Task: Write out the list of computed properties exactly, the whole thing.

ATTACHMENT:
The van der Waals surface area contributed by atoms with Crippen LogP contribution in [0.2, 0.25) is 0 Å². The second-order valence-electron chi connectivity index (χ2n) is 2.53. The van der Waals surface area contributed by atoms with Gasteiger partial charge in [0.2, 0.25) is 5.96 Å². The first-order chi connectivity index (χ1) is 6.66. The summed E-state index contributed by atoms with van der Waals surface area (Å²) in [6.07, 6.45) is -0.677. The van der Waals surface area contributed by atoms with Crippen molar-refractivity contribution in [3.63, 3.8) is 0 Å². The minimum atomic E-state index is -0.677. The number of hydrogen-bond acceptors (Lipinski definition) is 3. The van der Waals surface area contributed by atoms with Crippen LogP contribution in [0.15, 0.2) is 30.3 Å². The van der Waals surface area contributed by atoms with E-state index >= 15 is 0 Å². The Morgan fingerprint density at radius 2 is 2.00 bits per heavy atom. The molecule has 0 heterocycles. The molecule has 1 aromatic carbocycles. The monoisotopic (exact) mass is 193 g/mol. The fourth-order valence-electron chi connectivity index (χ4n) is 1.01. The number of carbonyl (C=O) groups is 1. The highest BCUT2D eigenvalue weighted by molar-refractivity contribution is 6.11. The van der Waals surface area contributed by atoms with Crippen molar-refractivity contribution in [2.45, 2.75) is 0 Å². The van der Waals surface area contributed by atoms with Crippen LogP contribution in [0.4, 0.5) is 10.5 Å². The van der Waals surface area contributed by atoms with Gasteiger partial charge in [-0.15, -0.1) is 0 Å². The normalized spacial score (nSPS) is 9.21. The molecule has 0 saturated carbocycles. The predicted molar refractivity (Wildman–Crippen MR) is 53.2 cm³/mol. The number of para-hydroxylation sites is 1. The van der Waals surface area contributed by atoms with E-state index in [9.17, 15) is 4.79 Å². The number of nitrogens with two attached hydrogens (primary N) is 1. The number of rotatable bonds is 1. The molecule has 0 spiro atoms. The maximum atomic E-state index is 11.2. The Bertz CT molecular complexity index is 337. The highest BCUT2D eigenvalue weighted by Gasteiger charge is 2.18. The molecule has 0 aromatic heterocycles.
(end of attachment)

The van der Waals surface area contributed by atoms with Crippen LogP contribution in [0.2, 0.25) is 0 Å². The second-order valence-electron chi connectivity index (χ2n) is 2.53. The van der Waals surface area contributed by atoms with Gasteiger partial charge in [0.2, 0.25) is 5.96 Å². The first-order chi connectivity index (χ1) is 6.66. The summed E-state index contributed by atoms with van der Waals surface area (Å²) in [6.07, 6.45) is -0.677. The van der Waals surface area contributed by atoms with Crippen molar-refractivity contribution in [3.63, 3.8) is 0 Å². The minimum atomic E-state index is -0.677. The number of hydrogen-bond acceptors (Lipinski definition) is 3. The van der Waals surface area contributed by atoms with Crippen LogP contribution in [0.15, 0.2) is 30.3 Å². The van der Waals surface area contributed by atoms with E-state index >= 15 is 0 Å². The Morgan fingerprint density at radius 2 is 2.00 bits per heavy atom. The molecule has 0 heterocycles. The molecule has 1 aromatic carbocycles. The monoisotopic (exact) mass is 193 g/mol. The fourth-order valence-electron chi connectivity index (χ4n) is 1.01. The number of carbonyl (C=O) groups is 1. The highest BCUT2D eigenvalue weighted by molar-refractivity contribution is 6.11. The van der Waals surface area contributed by atoms with Crippen molar-refractivity contribution in [2.45, 2.75) is 0 Å². The van der Waals surface area contributed by atoms with Crippen LogP contribution in [0.4, 0.5) is 10.5 Å². The van der Waals surface area contributed by atoms with Gasteiger partial charge in [-0.15, -0.1) is 0 Å². The normalized spacial score (nSPS) is 9.21. The molecule has 0 saturated carbocycles. The predicted molar refractivity (Wildman–Crippen MR) is 53.2 cm³/mol. The number of para-hydroxylation sites is 1. The van der Waals surface area contributed by atoms with E-state index in [9.17, 15) is 4.79 Å². The number of nitrogens with two attached hydrogens (primary N) is 1. The number of rotatable bonds is 1. The molecule has 0 spiro atoms. The maximum atomic E-state index is 11.2. The Bertz CT molecular complexity index is 337. The highest BCUT2D eigenvalue weighted by Gasteiger charge is 2.18. The molecule has 0 aromatic heterocycles.